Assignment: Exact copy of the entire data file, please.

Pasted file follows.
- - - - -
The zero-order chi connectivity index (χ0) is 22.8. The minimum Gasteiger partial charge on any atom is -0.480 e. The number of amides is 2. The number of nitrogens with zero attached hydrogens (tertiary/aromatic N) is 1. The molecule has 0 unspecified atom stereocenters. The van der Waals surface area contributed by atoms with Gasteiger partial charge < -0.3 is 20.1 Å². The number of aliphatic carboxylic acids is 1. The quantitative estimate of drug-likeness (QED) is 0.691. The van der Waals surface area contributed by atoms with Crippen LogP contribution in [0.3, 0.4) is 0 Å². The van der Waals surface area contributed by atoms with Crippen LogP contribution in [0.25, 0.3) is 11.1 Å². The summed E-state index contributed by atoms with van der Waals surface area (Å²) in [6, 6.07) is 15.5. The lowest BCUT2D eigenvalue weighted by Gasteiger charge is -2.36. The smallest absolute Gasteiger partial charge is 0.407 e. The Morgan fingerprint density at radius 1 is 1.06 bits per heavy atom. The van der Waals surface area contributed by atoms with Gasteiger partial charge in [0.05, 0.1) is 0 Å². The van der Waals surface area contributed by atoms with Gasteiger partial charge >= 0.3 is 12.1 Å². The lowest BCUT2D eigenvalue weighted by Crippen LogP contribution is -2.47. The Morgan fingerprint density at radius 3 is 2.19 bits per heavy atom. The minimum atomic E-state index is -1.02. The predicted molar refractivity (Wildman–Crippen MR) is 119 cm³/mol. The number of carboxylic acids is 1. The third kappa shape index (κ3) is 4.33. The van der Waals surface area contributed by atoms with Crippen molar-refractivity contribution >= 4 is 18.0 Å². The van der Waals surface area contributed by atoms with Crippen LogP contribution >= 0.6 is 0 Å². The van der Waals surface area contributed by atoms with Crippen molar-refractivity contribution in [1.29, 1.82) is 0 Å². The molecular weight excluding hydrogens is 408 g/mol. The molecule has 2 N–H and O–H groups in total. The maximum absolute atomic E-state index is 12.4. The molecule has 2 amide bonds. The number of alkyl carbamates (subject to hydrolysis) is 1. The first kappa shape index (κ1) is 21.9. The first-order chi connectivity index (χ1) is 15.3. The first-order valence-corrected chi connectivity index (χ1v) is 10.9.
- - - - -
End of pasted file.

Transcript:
The zero-order chi connectivity index (χ0) is 22.8. The minimum Gasteiger partial charge on any atom is -0.480 e. The number of amides is 2. The number of nitrogens with zero attached hydrogens (tertiary/aromatic N) is 1. The molecule has 0 unspecified atom stereocenters. The van der Waals surface area contributed by atoms with Gasteiger partial charge < -0.3 is 20.1 Å². The number of aliphatic carboxylic acids is 1. The quantitative estimate of drug-likeness (QED) is 0.691. The van der Waals surface area contributed by atoms with Crippen LogP contribution in [0.3, 0.4) is 0 Å². The van der Waals surface area contributed by atoms with Crippen LogP contribution in [0.25, 0.3) is 11.1 Å². The summed E-state index contributed by atoms with van der Waals surface area (Å²) in [6, 6.07) is 15.5. The lowest BCUT2D eigenvalue weighted by Gasteiger charge is -2.36. The smallest absolute Gasteiger partial charge is 0.407 e. The Morgan fingerprint density at radius 1 is 1.06 bits per heavy atom. The van der Waals surface area contributed by atoms with Gasteiger partial charge in [0.05, 0.1) is 0 Å². The van der Waals surface area contributed by atoms with Gasteiger partial charge >= 0.3 is 12.1 Å². The lowest BCUT2D eigenvalue weighted by Crippen LogP contribution is -2.47. The Morgan fingerprint density at radius 3 is 2.19 bits per heavy atom. The minimum atomic E-state index is -1.02. The predicted molar refractivity (Wildman–Crippen MR) is 119 cm³/mol. The number of carboxylic acids is 1. The third kappa shape index (κ3) is 4.33. The van der Waals surface area contributed by atoms with Crippen molar-refractivity contribution >= 4 is 18.0 Å². The van der Waals surface area contributed by atoms with Crippen LogP contribution >= 0.6 is 0 Å². The van der Waals surface area contributed by atoms with Crippen molar-refractivity contribution in [1.29, 1.82) is 0 Å². The molecular weight excluding hydrogens is 408 g/mol. The molecule has 2 N–H and O–H groups in total. The maximum absolute atomic E-state index is 12.4. The molecule has 2 amide bonds. The number of alkyl carbamates (subject to hydrolysis) is 1. The first kappa shape index (κ1) is 21.9. The first-order chi connectivity index (χ1) is 15.3. The first-order valence-corrected chi connectivity index (χ1v) is 10.9.